Hate speech has evolved along with the demands for political correctness, but it's still hate speech, only in code, and though a lot of the rhetoric directed at our first biracial President is not directly stating, "you're black", the cry of "we want our country back" is very telling. They will deny that it is because he is black, but in a great many instances, when they are out of the earshot of the general public they will tell you that is exactly what it is.

For starters, who do you want your country back from? The duly elected President and other office holders? Why too would you suggest using your "second amendment solutions" to get your country back from the duly elected officials, when we still do have free elections?

Let's face it, there are a lot of whacky people out there with a lot of very strange thought patterns, and these talking heads that make huge fortunes out of stirring the pot of racism, hatred, fear and loathing, are a blight on this country. The only way to rid ourselves of them is to choose to be rid of them by writing to their sponsors, telling them of our plan to not purchase their products if they continue to support hate speech in this country, and switching the channel.

(Report Comment)
Ricky Gurley February 8, 2011 | 4:26 a.m.

Hate speech is unpopular speech. Unpopular speech is the speech that deserves THE MOST protections under our Constitution.....

Nobody every complains about or tries to "attack" popular speech that everybody likes and agrees with.....

A sensible government has always thought that the solution to ignorant people that say ignorant things is to IGNORE the ignorant people... A whole lot easier that letting Rose Nolen re-write the Constitution for us.....

Ricky Gurley.

(Report Comment)
Chris Cady February 8, 2011 | 9:48 a.m.

"Hate speech is unpopular speech."

I don't know, Glenn Beck is pretty popular.

(Report Comment)
Ricky Gurley February 8, 2011 | 9:55 a.m.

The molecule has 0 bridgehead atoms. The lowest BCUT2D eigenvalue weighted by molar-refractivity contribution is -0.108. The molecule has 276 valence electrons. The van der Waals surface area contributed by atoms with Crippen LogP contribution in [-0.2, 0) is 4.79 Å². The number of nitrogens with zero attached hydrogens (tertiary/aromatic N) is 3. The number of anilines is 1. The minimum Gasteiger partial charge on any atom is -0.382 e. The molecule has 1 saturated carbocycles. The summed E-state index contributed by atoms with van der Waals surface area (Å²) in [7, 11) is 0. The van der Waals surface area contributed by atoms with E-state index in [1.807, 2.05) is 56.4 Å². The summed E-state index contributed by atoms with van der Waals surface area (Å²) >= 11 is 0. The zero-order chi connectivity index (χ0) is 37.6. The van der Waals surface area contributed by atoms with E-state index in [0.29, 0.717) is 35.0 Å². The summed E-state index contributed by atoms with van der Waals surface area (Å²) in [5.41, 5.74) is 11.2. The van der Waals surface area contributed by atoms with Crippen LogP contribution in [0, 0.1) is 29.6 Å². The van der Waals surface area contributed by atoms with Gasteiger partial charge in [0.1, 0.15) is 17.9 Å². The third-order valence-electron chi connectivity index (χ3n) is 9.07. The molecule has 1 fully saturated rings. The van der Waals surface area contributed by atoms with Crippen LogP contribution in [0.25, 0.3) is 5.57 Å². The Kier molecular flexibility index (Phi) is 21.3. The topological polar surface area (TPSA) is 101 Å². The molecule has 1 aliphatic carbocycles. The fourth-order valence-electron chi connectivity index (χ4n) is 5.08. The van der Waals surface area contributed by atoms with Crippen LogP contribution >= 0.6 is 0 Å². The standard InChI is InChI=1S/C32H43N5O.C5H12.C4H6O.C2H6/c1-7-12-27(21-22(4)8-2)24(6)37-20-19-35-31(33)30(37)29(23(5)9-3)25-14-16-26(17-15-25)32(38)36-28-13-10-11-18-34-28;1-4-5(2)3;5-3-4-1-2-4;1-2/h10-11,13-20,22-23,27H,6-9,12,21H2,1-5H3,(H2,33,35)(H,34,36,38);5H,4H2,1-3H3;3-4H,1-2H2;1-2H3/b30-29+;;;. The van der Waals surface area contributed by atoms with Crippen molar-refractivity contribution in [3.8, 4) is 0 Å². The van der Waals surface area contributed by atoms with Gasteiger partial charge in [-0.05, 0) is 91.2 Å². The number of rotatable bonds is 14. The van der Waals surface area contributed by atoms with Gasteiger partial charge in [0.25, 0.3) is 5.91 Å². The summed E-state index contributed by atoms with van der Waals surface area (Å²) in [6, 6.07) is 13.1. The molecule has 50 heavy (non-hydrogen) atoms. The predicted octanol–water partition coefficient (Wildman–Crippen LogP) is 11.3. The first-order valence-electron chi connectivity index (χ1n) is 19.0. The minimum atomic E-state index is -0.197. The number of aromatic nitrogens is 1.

Well Chris, that is true..

But calling someone a Nazi is still unpopular, isn't it?

I mean there is a difference in popularity between someone calling you a Nazi and someone saying "I wish peace and prosperity upon the world"; isn't there Chris?

Ricky Gurley.

(Report Comment)
Jack Hamm February 8, 2011 | 10:02 a.m.

"I don't know, Glenn Beck is pretty popular."

Not as popular as he was. Beck's ratings dropped by 39% in 2010; 48% in the 25-48 age group. People are starting to wise up to the BS on Fox "News". You can only lie to people for so long before they stop listening to you. The only people still watching are the lunatics and idiots.

(Report Comment)
Chip Leaver February 8, 2011 | 10:08 a.m.

"Hate speech is unpopular speech. Unpopular speech is the speech that deserves THE MOST protections under our Constitution".....

Ricky, I believe you've said this before, and I do agree with you, but then I think about the Westborough Baptist Church out protesting at funerals, and I wonder, is there a line that we need to draw? If we didn't allow them to stand outside of funerals and shout that God hates fags, and thank God that this soldier or shooting victim is dead because it's God's way of showing us that we are in ruins as a country because we tolerate homosexuals, then we would be not only inhibiting their right to free speech, but their freedom of assembly, all in one fell swoop. lol

I agree, it is one slippery slope, and as for me, I would rather let the police turn their heads and have the community run these types out of town on a rail.
But all in all, if we go deciding who can be heard and who cannot, the old saying of give them an inch and they will take a mile would certainly take precedence and it wouldn't be long before it would be just about anything said in dissent of the popular way of thinking that would be declared to be off the table, or even worse, a criminal offense.

But I don't think that Rose was starting a movement to do such a thing. She was merely lamenting the hateful rhetoric that we hear so often, and using her right to free speech to write about it and express her feelings on it, just like the rest of us do every single day. Well some of us more than others.

(Report Comment)
Ricky Gurley February 8, 2011 | 10:09 a.m.

And it seems to me Jack, that this is the "Natural Solution" to "Hate Speech"........

No need to try to prohibit it, when people figure out that the person speaking is just speaking in a hateful manner simply for the sake of speaking in a hateful manner; they will stop listening.....

Ricky Gurley.

(Report Comment)
Jack Hamm February 8, 2011 | 10:19 a.m.